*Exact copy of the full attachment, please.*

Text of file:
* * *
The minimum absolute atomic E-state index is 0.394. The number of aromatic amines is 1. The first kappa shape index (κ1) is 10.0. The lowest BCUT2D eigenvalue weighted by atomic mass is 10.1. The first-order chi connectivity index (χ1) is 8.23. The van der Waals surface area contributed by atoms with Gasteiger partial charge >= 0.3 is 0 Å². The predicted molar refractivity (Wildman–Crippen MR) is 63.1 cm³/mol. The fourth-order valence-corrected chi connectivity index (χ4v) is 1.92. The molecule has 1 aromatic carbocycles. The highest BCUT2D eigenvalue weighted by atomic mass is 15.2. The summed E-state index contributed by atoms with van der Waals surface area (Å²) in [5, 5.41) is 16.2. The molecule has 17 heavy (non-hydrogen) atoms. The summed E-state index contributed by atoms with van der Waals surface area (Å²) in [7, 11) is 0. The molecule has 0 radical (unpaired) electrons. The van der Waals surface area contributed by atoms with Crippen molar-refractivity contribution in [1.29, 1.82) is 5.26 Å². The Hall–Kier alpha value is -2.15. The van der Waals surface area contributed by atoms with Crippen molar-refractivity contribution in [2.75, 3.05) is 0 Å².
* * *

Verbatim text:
The minimum absolute atomic E-state index is 0.394. The number of aromatic amines is 1. The first kappa shape index (κ1) is 10.0. The lowest BCUT2D eigenvalue weighted by atomic mass is 10.1. The first-order chi connectivity index (χ1) is 8.23. The van der Waals surface area contributed by atoms with Gasteiger partial charge >= 0.3 is 0 Å². The predicted molar refractivity (Wildman–Crippen MR) is 63.1 cm³/mol. The fourth-order valence-corrected chi connectivity index (χ4v) is 1.92. The molecule has 1 aromatic carbocycles. The highest BCUT2D eigenvalue weighted by atomic mass is 15.2. The summed E-state index contributed by atoms with van der Waals surface area (Å²) in [5, 5.41) is 16.2. The molecule has 17 heavy (non-hydrogen) atoms. The summed E-state index contributed by atoms with van der Waals surface area (Å²) in [7, 11) is 0. The molecule has 0 radical (unpaired) electrons. The van der Waals surface area contributed by atoms with Crippen molar-refractivity contribution in [1.29, 1.82) is 5.26 Å². The Hall–Kier alpha value is -2.15. The van der Waals surface area contributed by atoms with Crippen molar-refractivity contribution in [2.75, 3.05) is 0 Å².